The ‘Company of Merchants of London trading into the East Indies’ was set up in 1660, with a monopoly of trade with the East Indies, a vast area that included both India and China.
The East India Company traded mainly in textiles from India, spices from South East Asia and tea and silks from China. Vast fortunes were made by the traders.
By the middle of the 18th century, the Company had built up an army and navy to protect its merchant ships.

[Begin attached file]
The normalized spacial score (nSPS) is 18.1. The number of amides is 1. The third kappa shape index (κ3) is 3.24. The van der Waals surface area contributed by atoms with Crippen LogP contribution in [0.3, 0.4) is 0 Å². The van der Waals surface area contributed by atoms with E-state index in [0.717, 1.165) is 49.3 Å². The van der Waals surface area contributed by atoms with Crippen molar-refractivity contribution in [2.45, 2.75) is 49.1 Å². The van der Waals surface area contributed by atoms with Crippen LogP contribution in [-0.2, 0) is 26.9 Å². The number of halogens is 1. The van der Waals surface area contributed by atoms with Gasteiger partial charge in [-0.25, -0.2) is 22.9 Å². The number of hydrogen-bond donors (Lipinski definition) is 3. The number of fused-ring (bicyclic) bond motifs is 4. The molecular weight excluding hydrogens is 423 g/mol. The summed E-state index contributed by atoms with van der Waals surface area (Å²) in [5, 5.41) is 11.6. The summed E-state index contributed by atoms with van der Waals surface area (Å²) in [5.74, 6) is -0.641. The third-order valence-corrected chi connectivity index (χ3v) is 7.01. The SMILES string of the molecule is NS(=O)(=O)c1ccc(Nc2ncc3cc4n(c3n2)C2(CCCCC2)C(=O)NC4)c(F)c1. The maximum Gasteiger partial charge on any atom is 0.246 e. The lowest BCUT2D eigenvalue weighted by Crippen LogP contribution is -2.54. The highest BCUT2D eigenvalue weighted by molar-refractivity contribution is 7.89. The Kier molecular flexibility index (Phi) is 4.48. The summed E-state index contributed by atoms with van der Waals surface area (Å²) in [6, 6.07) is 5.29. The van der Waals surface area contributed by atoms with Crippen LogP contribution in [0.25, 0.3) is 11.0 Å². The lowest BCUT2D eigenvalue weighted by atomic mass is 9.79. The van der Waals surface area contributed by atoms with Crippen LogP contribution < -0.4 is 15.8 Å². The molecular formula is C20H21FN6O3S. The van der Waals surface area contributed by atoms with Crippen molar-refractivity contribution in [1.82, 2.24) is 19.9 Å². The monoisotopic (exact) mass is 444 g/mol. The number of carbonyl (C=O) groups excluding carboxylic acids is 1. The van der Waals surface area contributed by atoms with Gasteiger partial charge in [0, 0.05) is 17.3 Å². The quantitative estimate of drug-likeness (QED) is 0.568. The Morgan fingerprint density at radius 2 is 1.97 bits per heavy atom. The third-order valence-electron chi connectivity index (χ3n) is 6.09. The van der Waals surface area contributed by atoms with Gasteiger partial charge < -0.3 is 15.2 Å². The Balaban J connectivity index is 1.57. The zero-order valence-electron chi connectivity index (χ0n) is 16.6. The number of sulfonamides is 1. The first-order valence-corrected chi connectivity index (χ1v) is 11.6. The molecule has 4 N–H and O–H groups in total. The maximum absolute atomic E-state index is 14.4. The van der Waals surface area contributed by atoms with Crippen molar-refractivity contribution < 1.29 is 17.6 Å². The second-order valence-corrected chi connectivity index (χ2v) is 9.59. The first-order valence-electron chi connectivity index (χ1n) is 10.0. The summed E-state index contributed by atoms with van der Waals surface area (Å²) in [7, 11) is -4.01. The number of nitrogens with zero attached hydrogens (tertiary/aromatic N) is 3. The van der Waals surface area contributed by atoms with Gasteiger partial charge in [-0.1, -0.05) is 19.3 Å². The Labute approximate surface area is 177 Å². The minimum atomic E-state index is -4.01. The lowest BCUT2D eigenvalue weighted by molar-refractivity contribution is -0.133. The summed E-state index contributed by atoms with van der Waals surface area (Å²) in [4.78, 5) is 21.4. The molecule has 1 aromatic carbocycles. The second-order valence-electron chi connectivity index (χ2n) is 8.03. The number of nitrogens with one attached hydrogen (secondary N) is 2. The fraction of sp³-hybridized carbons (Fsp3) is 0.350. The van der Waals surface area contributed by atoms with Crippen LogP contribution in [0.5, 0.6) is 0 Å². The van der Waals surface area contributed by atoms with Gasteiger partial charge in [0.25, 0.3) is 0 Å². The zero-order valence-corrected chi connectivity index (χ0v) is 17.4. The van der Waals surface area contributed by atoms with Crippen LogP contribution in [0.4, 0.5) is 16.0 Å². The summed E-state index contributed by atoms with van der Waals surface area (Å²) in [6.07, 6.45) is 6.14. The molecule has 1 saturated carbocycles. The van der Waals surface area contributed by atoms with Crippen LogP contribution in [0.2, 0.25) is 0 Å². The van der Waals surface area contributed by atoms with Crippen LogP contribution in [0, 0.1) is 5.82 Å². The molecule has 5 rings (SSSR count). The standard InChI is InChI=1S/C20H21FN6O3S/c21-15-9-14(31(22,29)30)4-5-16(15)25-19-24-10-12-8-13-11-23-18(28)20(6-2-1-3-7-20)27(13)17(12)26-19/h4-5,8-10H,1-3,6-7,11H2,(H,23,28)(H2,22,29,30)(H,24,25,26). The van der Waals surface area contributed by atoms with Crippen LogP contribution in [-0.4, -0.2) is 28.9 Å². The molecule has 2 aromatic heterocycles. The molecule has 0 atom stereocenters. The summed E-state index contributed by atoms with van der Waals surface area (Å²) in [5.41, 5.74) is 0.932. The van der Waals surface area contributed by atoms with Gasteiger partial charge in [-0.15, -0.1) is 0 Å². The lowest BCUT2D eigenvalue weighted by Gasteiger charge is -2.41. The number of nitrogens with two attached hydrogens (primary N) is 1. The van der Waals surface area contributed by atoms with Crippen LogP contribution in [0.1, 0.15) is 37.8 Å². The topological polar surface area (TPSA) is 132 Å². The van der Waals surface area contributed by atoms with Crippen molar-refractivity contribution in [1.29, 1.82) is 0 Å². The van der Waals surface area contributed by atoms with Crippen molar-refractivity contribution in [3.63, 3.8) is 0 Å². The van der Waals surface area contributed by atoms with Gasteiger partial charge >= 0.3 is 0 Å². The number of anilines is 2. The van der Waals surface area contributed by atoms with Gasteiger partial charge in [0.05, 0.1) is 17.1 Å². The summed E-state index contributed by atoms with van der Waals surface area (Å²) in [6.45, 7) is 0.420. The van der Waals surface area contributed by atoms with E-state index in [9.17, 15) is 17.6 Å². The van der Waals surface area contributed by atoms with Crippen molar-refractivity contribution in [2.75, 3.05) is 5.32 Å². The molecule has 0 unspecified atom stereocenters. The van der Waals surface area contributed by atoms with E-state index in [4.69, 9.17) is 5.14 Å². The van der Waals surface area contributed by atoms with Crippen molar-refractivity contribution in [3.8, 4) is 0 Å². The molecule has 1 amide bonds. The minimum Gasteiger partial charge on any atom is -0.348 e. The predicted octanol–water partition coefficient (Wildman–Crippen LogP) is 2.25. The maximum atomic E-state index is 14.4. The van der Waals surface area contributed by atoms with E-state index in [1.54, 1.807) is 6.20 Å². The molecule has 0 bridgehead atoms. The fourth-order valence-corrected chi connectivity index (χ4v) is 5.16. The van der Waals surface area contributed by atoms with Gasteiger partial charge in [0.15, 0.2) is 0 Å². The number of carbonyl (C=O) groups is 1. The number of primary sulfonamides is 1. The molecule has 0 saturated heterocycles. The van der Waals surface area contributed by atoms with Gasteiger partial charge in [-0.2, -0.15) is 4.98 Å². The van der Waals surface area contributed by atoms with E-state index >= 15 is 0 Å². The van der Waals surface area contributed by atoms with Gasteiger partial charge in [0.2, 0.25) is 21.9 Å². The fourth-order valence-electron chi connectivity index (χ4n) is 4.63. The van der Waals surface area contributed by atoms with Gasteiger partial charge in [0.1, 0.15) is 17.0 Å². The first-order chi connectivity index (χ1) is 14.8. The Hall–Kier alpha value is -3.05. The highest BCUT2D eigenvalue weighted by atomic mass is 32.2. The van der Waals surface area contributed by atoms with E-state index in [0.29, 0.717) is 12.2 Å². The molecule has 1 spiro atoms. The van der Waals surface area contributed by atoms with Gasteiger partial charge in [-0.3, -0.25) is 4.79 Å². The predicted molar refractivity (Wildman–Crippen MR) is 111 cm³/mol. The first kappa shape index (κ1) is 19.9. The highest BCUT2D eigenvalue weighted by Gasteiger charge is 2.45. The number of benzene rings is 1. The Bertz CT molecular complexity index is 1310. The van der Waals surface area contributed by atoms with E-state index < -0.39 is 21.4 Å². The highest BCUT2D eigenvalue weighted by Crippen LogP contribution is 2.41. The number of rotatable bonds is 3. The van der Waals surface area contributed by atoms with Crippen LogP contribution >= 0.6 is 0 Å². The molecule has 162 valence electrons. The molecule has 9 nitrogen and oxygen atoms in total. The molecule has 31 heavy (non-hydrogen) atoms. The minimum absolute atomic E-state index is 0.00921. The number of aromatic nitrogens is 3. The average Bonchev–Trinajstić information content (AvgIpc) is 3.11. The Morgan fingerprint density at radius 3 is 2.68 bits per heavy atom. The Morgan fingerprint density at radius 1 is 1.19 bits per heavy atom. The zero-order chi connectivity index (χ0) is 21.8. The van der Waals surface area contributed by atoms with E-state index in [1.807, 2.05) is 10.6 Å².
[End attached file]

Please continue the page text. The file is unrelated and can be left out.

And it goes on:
William James was in India at the turning point in the Company’s history. His capture of Suvarnadurg was to protect the Company’s ships. Two years later he transported troops to Kolkata (Calcutta) to support Robert Clive’s battle at Plassey – marking the beginning of the Company’s conquest of India.